Afternoon: At the art museum, we’ll gather for an expert led exploration with a special VMFA focus. On our return to the hotel, we’ll drive down Richmond's grandest boulevard, Monument Avenue, and view a famous set of monuments: to Robert E. Lee (1890), JEB Stuart (1907), Stonewall Jackson (1919), Jefferson Davis (1907), Matthew Fontaine Maury (1929), and Arthur Ashe (1996). Monument Avenue is located in Richmond's Fan District, an early 20th century residential area that has preserved its architectural character. The remainder of the afternoon is free. Please refer to the list of Free Time Opportunities. The Group Leader will be happy to offer suggestions. The hotel courtesy van will take you where you want to go within a range of 2 miles.
Dinner: This meal has been excluded from the program cost and is on your own to enjoy what you like. The Group Leader will be happy to offer suggestions. Downtown are a number of restaurants of varying specialties, including a dozen in the Shockoe Slip Historic District.
Evening: At leisure.
Activity note: The Maggie Walker house second floor is accessible only by stairs. Botanical Gardens require walking to see, probably one-half mile at minimum. Footwear suitable for outdoors recommended
Breakfast: Breakfast at the hotel.
Morning: We’ll proceed to the Maggie Walker House, a National Park Service site, built by the pioneer African American female banker and civic leader of the late 19th-early 20th century period. The house is in the Jackson Ward neighborhood, much of it built in the 19th century, and in the early 20th century the leading African American section of Richmond. Next we’ll motorcoach to Lewis Ginter Botanical Garden, fast becoming one of the great botanical gardens in North America.
Lunch: At the Garden Café at Lewis Ginter Botanical Garden, a card with a preset value will allow a selection from food options that include a selection of salads, entrées including vegetarian options, sandwiches, desserts, soft drinks, coffee, tea, water.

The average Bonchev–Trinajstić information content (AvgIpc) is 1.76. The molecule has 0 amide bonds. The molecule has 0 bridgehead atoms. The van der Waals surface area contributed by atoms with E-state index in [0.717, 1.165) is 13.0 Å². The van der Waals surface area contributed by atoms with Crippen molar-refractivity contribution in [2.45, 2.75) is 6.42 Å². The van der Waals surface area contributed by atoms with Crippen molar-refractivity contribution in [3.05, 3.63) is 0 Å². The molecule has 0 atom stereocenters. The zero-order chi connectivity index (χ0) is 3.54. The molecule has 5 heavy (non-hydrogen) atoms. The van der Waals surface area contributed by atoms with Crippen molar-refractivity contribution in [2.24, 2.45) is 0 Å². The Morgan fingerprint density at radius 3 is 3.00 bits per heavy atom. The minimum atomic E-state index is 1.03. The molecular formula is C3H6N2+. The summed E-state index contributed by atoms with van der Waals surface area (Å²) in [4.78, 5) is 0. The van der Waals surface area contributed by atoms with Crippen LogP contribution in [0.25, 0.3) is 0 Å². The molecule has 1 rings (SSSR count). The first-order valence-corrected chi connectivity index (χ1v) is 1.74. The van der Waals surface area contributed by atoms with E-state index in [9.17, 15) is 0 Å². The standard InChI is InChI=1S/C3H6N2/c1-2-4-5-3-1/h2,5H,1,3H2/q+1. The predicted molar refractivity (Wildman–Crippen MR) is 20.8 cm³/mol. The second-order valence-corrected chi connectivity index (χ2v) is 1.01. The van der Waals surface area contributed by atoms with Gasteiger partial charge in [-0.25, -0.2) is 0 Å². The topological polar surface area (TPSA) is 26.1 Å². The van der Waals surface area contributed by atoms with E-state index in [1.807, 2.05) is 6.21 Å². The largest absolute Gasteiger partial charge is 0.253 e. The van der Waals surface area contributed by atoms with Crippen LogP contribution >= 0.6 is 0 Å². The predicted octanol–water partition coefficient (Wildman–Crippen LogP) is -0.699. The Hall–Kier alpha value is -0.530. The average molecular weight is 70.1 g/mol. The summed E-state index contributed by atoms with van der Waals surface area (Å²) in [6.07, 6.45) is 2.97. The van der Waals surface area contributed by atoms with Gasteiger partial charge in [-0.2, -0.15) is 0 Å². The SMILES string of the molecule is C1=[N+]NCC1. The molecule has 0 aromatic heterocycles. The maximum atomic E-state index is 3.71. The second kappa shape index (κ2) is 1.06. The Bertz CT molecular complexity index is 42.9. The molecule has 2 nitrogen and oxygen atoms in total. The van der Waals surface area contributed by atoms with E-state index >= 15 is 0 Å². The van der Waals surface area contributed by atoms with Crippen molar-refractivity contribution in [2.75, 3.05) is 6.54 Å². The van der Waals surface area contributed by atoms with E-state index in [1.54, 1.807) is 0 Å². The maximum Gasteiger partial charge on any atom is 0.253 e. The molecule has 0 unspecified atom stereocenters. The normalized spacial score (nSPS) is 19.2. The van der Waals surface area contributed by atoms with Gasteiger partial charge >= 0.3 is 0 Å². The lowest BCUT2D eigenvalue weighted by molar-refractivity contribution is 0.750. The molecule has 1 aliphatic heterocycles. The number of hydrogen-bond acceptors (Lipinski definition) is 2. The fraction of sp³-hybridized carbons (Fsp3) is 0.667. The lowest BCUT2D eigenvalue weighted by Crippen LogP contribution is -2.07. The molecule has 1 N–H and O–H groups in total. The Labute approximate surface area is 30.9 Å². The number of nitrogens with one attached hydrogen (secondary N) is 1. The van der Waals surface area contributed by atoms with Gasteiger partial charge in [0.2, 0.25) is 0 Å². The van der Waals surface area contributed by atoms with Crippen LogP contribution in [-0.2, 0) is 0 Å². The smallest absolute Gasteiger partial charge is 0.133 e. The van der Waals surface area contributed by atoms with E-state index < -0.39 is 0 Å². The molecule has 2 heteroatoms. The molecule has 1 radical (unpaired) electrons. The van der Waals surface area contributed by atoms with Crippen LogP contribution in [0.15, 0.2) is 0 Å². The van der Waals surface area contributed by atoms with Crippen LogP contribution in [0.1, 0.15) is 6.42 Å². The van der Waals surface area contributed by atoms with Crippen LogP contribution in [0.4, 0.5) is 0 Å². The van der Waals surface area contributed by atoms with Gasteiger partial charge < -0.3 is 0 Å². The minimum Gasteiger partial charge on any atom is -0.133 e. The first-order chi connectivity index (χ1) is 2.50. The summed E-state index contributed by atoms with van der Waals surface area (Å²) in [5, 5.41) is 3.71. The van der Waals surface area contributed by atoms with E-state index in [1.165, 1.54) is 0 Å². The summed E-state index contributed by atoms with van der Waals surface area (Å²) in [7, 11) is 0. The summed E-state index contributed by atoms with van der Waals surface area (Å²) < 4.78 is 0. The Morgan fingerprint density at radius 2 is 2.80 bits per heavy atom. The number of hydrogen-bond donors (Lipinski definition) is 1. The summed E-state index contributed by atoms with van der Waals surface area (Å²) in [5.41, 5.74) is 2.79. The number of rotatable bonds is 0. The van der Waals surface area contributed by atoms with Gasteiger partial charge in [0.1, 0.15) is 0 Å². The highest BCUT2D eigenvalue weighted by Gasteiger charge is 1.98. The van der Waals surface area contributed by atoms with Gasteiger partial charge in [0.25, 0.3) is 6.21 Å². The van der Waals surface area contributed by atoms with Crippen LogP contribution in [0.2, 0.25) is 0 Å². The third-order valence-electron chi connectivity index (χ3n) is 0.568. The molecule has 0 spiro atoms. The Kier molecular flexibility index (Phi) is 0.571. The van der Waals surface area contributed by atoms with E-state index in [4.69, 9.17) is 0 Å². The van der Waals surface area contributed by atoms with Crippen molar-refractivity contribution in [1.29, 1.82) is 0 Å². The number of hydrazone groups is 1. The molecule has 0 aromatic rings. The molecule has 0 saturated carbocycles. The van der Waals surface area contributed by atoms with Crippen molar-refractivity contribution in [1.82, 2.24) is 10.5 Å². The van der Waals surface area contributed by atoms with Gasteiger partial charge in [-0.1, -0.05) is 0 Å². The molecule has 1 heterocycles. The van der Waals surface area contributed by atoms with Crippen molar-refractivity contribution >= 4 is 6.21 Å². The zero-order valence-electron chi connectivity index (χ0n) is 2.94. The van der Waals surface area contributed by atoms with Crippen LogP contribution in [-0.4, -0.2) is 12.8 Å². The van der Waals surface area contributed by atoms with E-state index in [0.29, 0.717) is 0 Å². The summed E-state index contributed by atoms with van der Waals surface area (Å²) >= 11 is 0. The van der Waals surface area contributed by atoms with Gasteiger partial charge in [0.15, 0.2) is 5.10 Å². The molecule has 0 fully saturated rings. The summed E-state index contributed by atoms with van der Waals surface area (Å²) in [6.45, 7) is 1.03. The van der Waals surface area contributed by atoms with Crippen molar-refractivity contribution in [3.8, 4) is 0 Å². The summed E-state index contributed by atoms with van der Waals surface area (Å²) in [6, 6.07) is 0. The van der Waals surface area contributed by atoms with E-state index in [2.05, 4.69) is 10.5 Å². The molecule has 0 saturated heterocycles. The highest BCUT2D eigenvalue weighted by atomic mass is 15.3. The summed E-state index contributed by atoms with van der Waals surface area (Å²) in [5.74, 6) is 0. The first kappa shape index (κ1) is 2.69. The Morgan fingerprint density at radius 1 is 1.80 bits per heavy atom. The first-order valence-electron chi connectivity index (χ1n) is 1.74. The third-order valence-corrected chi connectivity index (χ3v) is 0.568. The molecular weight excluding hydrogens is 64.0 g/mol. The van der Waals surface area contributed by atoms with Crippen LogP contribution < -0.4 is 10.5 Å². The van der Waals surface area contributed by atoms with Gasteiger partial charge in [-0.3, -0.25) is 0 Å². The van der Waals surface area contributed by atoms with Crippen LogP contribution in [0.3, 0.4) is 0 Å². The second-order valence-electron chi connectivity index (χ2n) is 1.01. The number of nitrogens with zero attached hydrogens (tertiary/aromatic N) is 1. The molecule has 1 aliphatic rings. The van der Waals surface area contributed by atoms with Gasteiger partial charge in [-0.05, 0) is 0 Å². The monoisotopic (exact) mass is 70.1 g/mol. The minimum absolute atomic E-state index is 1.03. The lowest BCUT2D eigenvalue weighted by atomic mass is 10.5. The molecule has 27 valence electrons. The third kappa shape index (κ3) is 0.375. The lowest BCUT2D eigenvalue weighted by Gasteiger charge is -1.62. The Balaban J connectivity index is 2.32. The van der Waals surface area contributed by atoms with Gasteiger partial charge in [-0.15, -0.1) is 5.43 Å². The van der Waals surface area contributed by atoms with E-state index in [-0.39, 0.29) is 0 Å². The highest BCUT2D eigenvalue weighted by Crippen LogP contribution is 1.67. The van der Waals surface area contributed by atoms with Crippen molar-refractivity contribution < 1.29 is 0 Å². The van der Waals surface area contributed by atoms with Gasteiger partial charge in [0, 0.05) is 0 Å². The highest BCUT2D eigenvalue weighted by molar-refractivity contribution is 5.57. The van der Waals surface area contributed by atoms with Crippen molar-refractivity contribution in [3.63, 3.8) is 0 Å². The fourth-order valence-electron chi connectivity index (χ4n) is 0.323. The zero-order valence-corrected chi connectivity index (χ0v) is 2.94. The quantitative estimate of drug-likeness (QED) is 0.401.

Afternoon: Located on land that was once Powhatan Indian hunting territory, Lewis Ginter Botanical Garden is internationally respected for its botanical and applied horticultural research and education. A knowledgeable Garden Guide will conduct us through and describe types of gardens too numerous to mention, including Asian areas, roses, wetlands (with a unique collection of pitcher plants), woodlands (with a rare collection of ferns), native plants, ornamental grasses, herbs, more than 2500 varieties of perennials, annuals, miniatures, wildflowers, azaleas, mountain laurels, and rhododendrons displayed in formal, ornamental, Victorian, sunken, seasonal and other settings, interspersed with lakes, streams, and ponds. The Conservatory at Lewis Ginter is a lush oasis of exotic and unusual plants from around the world, including the domed palm room, the orchid hall, and the butterfly room.
Dinner: Dinner at the hotel.
Evening: This evening we will hear a musical performance at the hotel.
Activity note: All in hotel.
Breakfast: Breakfast at the hotel:
Morning: Final summary class on Richmond history and culture, followed by early lunch at 11:30 am. Your program ends after lunch. Room check-out is 12:00 noon.
Lunch: Program ends after early lunch in the hotel. Check out time is 12 noon.